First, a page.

Richard Fernandez of The Belmont Club offers an excellent roundup of the background and unfolding events in Georgia and its would-be breakaway regions of South Ossetia and Abkhazia. The history is a typically tangled affair of little-known, bitterly contested patches of land, each with its panoply of grievances and claims. Don't fail to click through to Ralph Peters' caustic indictment of Russian scheming and perfidy in the region. I'm currently blazing through his picaresque and gripping accounts of his travels though the Caucasus and other former Soviet serfdoms. His trenchant analysis of the short-sightedness of the Elder Bush and Clinton Administrations in their dealings with the twitching corpse of the USSR, and how the stage was thus set for the pugnacious Putin, lend much weight to Peters' assessment of Russia's role in fomenting the furball which is flailing toward full-on war at this time.
Things are apt to get a whole lot worse over there before they get any better, and the fates of some young, embattled democracies hang in the balance. Georgia in particular has been a staunchly pro-Western enclave, whose aspirations to NATO membership lie close to the heart of the chaos which a recalcitrant Russia seems hell-bent on stoking. With the independence of Kosovo earlier this year, Russia warned of then-unspecified "steps" which would be taken to punish the West for supporting ethnic Albanian Kosovars in their bid for self-rule. I suppose part of what we are seeing here is sour grapes, Russian style. To be fair, Russia had fallen far during the 90s, and the emergence of a Putin, who leverages nationalistic outrage and the newfound power of petroleum and gas revenues to regain some geopolitical clout, is an understandable development. Russia needs to be contained, but not overly shamed, or the wheel will simply turn faster, crushing many beneath its treads.
Unfortunately, as the Bush Administration runs out the clock, and the nature of the Administration to come remains in play, Russia can be expected to try and consolidate as much of its former glory as it can wrest from situations like this, while Europe wrings its hands. We do need very carefully to watch the actions of Ukraine, Poland, and other former Soviet satellites in the days to come. Will they rush to the aid of Georgia, and present a credible deterrent to Moscow's machinations? Will they sit this out, lest they inflame the ire of their own separatist movements?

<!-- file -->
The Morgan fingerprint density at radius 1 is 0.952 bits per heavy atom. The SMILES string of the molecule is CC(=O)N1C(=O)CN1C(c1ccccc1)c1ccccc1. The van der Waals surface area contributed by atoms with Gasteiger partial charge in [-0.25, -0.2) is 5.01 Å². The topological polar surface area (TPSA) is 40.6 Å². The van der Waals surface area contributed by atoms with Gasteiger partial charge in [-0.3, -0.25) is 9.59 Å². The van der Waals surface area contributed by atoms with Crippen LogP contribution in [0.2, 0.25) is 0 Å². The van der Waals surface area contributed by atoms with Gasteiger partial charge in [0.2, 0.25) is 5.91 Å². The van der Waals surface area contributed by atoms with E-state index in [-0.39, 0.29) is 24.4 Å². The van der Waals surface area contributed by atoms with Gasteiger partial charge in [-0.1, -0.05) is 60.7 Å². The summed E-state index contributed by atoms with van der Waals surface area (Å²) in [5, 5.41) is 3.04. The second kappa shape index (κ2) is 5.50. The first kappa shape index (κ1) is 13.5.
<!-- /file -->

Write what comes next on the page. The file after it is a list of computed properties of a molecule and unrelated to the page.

This is not going to be pretty.
As expected/hoped, Ukraine has sent a signal that it will not simply roll over in this matter. By denying Russian warships access to Ukrainian port facilities on the Black Sea, Kiev has markedly complicated the logistics of the Kremlin's Georgian adventure, and issued an unambiguous warning that its ambitions will not be without non-trivial diplomatic cost. More of this sort of thing would be better.
Also, Georgian president Saakashvili has penned an editorial for the WSJ which vividly and poignantly lays out the variables and stakes in this conflict. It presents all-too familiar themes of appeasement versus confrontation in dealing with aggressive actors, and should give due pause to all those who believe that making good-faith concessions and sitting down for earnest deliberations will automatically result in reasoned, peaceful resolutions of all geopolitical conundra. The pen may be mightier than the sword in the end, but it makes a lousy defensive weapon once the duel is on.
Oh, and it appears that I inadvertently mirrored Richard Fernandez' Ray Charles reference in titling this piece. Oops. Sorry, Wretchard; parallel evolution, not plagiarism, I assure you.